The earth's rotation, is considered to be the major variable source and is subject to rapid change. Rotational energy is handled as an equation of the shape of the geoid and the present drift of the geoid's axis of rotation. Between time t_{1 }and time t2, there will be incremental geoid surfaces g_{1 }and g_{2}. The shift Δg is the difference therebetween, or

_{1}−g_{2} (1)

Having reference to FIG. 4, one can see that the geoid rotational surface is defined by equal vectors of rotation. The motion of a material point is the dynamic earth's surface.

The known phenomena of drift of axis of rotation is defined as a change in position of an imaginary axis of symmetry of rotation of the material points where the radius is equal to zero.

During an earthquake, rapid movement of the earth's matter is generated. This displacement or movement Δh is working against the plastic properties of the earth at this point—the earthquake epicenter. As a result of a rapid strain release, the geological medium breaks, and the energy released is in a shock-wave form.

The value of the function representing the energy generated is the seismic energy.

where:

E_{q }is referred to as the energy generated,

F_{k }is the force,

K is the coefficient of the medium property, reflecting the change of potential energy of tension to the dynamic energy of rotation),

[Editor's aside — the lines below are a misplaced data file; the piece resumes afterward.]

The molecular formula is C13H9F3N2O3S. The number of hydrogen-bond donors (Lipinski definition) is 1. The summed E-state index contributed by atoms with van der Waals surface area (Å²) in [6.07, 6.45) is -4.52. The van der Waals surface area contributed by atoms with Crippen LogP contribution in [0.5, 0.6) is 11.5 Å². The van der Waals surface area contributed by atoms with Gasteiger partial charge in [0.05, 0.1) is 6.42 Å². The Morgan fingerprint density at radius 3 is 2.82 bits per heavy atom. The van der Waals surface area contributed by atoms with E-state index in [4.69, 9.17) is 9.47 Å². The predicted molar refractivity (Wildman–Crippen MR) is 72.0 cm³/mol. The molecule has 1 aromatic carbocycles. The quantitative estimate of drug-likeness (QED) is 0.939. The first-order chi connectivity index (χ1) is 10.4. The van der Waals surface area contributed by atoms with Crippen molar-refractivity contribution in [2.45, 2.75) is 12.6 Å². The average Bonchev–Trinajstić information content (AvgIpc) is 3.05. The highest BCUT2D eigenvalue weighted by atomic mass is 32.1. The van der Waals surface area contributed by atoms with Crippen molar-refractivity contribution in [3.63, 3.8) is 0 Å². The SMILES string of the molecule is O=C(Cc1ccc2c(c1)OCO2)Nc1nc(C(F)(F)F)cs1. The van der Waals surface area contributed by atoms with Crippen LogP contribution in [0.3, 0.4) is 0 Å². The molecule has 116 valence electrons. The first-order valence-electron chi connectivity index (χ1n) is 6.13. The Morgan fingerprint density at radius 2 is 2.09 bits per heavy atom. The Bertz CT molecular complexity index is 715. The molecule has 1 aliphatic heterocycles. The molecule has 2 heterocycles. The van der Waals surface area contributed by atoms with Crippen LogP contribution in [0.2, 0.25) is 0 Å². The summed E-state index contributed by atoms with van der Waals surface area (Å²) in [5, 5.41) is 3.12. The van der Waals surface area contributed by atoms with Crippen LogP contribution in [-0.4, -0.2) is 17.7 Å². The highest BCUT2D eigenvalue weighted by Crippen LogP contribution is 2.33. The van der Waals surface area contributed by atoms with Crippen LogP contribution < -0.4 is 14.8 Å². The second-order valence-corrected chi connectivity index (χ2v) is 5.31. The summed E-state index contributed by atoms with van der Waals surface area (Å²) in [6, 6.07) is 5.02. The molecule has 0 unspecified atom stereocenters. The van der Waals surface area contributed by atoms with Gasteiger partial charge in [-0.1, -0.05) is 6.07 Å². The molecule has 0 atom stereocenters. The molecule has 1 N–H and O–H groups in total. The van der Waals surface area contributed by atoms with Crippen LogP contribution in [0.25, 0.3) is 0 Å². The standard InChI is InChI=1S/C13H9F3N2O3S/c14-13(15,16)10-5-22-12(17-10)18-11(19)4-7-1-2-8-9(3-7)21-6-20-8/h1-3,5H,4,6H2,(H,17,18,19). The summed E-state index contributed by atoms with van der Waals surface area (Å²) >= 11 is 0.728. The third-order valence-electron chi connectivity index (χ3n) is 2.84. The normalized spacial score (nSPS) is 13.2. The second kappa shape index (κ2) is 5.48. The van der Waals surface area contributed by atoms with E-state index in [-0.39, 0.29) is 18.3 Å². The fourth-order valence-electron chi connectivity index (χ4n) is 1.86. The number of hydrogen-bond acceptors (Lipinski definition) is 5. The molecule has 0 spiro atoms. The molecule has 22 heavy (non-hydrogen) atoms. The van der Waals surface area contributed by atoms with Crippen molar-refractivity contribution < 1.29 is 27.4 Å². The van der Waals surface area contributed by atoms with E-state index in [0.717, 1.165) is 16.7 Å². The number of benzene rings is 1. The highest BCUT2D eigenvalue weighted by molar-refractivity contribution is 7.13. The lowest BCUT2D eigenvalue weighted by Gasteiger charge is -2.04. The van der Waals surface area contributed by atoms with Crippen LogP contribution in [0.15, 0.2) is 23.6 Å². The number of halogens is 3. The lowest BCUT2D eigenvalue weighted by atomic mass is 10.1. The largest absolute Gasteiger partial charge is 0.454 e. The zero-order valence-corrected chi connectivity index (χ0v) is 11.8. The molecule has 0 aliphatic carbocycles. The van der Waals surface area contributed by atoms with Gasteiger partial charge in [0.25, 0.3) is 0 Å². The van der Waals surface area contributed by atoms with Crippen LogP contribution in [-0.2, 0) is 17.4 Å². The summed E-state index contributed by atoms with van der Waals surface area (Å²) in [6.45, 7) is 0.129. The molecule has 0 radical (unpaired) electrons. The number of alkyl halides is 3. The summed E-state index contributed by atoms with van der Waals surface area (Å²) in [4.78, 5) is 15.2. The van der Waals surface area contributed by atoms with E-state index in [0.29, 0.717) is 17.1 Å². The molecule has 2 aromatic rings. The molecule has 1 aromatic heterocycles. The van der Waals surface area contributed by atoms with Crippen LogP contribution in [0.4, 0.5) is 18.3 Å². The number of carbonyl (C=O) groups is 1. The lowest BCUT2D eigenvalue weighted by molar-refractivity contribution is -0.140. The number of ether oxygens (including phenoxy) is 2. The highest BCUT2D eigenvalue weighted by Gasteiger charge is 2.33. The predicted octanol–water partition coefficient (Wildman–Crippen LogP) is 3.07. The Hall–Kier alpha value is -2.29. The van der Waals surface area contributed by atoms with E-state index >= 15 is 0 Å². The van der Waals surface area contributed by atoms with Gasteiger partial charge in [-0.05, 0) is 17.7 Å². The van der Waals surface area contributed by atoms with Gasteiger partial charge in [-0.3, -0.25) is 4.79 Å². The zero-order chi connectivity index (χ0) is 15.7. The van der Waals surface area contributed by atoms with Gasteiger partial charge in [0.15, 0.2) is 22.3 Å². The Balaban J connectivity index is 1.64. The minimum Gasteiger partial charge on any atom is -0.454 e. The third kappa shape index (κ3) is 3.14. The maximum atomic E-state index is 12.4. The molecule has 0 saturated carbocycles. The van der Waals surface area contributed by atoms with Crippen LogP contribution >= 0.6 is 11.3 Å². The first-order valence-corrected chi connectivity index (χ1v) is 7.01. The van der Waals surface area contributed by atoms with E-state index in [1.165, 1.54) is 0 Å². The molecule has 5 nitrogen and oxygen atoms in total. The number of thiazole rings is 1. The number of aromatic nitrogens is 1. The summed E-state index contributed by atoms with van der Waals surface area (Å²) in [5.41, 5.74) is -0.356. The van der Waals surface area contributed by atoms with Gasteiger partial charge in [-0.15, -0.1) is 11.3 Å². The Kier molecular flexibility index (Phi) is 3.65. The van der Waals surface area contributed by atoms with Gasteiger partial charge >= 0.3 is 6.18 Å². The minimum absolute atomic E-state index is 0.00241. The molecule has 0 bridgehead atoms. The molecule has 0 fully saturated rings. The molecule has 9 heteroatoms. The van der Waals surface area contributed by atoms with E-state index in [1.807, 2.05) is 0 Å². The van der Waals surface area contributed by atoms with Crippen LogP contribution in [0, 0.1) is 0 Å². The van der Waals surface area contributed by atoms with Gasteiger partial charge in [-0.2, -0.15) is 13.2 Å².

Δh—is the displacement or throw of the fault, and

Δt—is the time of duration of the movement or accumulated time in the case of multiple shock events.

From the law of the preservation of energy, the energy accumulated E_{a }equals the energy released E_{q}.

_{a}=E_{q} (3)

This condition is satisfied when in the same geographical area, we have repeated earthquakes after known time interval T, where T is greater than zero. (T>>0). Historically, one earthquake occurs at a first instance in time t1 and a successive earthquake occurs at a second instance in time t2.

The total potential energy E_{p }is that energy accumulated in elapsed time T. After elapsed time T, following the seismic event, the potential energy E_{p }is substantially zero due to the release during the earthquake. Smaller or minor earthquakes having energy E_{q0}, may be a result of residual accumulated energy of E_{a}−E_{q0}. As is later shown, the potential energy is a measurable and calculable element. From the known potential energy, we can find the total stress-force that is required to produce the earthquake.

Geological media properties A, which can be termed media property parameters, can be calculated using conventional methods of determination such as drilling, seismic, gravity, etc. This gives one the ability to adjust the solutions of systems of equations regarding one of the parameters.

One first models the earth's surface as a geoid surface and the geoid as an ellipsoid of revolution. Now, assume that it is a plastically deformable body whose equipotential surfaces are substantially parallel to the geoid's surface. A graph of the model can be simplified to that shown in FIGS. 2 and 3.

When, due to a shift in the axis of rotation, the equipotential surface of the gravitation V_{o}, shifts to a position relative to the gravitated body of earth surface-geoid, the estimate of the value of gravitation changes as ΔV.

_{1}−V_{2} (4)

where